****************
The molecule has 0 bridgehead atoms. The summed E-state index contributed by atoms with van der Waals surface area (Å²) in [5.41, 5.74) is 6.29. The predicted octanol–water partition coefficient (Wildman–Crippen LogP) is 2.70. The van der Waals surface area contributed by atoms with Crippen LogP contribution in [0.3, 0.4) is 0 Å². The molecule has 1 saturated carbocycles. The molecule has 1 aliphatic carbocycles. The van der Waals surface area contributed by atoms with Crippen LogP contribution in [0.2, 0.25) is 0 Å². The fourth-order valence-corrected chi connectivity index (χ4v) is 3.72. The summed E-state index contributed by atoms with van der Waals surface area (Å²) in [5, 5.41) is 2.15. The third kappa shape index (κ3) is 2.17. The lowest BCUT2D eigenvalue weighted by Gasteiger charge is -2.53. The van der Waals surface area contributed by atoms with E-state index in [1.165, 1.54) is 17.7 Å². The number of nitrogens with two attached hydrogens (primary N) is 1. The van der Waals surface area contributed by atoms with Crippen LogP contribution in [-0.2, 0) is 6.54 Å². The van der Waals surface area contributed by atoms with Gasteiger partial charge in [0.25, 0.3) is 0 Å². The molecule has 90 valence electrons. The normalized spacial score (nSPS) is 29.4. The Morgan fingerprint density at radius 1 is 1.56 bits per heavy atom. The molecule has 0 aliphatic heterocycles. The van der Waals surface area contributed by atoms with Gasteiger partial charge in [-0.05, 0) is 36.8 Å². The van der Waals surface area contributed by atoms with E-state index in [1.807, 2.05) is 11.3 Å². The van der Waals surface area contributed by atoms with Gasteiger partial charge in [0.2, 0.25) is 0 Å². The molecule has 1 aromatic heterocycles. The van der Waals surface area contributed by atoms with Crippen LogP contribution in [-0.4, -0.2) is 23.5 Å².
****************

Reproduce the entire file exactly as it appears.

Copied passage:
The molecule has 0 bridgehead atoms. The summed E-state index contributed by atoms with van der Waals surface area (Å²) in [5.41, 5.74) is 6.29. The predicted octanol–water partition coefficient (Wildman–Crippen LogP) is 2.70. The van der Waals surface area contributed by atoms with Crippen LogP contribution in [0.3, 0.4) is 0 Å². The molecule has 1 saturated carbocycles. The molecule has 1 aliphatic carbocycles. The van der Waals surface area contributed by atoms with Crippen LogP contribution in [0.2, 0.25) is 0 Å². The fourth-order valence-corrected chi connectivity index (χ4v) is 3.72. The summed E-state index contributed by atoms with van der Waals surface area (Å²) in [5, 5.41) is 2.15. The third kappa shape index (κ3) is 2.17. The lowest BCUT2D eigenvalue weighted by Gasteiger charge is -2.53. The van der Waals surface area contributed by atoms with E-state index in [1.165, 1.54) is 17.7 Å². The number of nitrogens with two attached hydrogens (primary N) is 1. The van der Waals surface area contributed by atoms with Crippen LogP contribution in [-0.2, 0) is 6.54 Å². The van der Waals surface area contributed by atoms with Gasteiger partial charge in [0.25, 0.3) is 0 Å². The molecule has 90 valence electrons. The normalized spacial score (nSPS) is 29.4. The Morgan fingerprint density at radius 1 is 1.56 bits per heavy atom. The molecule has 0 aliphatic heterocycles. The van der Waals surface area contributed by atoms with Gasteiger partial charge in [-0.05, 0) is 36.8 Å². The van der Waals surface area contributed by atoms with E-state index in [1.807, 2.05) is 11.3 Å². The van der Waals surface area contributed by atoms with Gasteiger partial charge in [0.2, 0.25) is 0 Å². The molecule has 1 aromatic heterocycles. The van der Waals surface area contributed by atoms with Crippen LogP contribution in [-0.4, -0.2) is 23.5 Å².